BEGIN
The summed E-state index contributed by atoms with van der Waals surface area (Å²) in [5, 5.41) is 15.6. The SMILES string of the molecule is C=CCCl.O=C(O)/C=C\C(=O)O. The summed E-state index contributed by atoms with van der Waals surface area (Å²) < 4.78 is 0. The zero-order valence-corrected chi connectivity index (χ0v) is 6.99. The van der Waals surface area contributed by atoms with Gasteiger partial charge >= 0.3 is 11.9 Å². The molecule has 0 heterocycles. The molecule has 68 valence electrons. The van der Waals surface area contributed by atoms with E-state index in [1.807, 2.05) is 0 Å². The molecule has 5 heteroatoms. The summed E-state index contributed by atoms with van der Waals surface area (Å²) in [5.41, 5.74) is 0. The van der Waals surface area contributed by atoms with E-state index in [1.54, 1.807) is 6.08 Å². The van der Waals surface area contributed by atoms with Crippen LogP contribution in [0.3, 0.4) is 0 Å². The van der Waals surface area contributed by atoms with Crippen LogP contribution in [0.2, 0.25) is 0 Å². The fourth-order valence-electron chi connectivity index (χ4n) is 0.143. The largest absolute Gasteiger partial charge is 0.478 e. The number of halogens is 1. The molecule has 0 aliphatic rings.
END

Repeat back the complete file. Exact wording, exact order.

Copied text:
The summed E-state index contributed by atoms with van der Waals surface area (Å²) in [5, 5.41) is 15.6. The SMILES string of the molecule is C=CCCl.O=C(O)/C=C\C(=O)O. The summed E-state index contributed by atoms with van der Waals surface area (Å²) < 4.78 is 0. The zero-order valence-corrected chi connectivity index (χ0v) is 6.99. The van der Waals surface area contributed by atoms with Gasteiger partial charge >= 0.3 is 11.9 Å². The molecule has 0 heterocycles. The molecule has 68 valence electrons. The van der Waals surface area contributed by atoms with E-state index in [1.807, 2.05) is 0 Å². The molecule has 5 heteroatoms. The summed E-state index contributed by atoms with van der Waals surface area (Å²) in [5.41, 5.74) is 0. The van der Waals surface area contributed by atoms with E-state index in [1.54, 1.807) is 6.08 Å². The van der Waals surface area contributed by atoms with Crippen LogP contribution in [0.3, 0.4) is 0 Å². The van der Waals surface area contributed by atoms with Crippen LogP contribution in [0.2, 0.25) is 0 Å². The fourth-order valence-electron chi connectivity index (χ4n) is 0.143. The largest absolute Gasteiger partial charge is 0.478 e. The number of halogens is 1. The molecule has 0 aliphatic rings.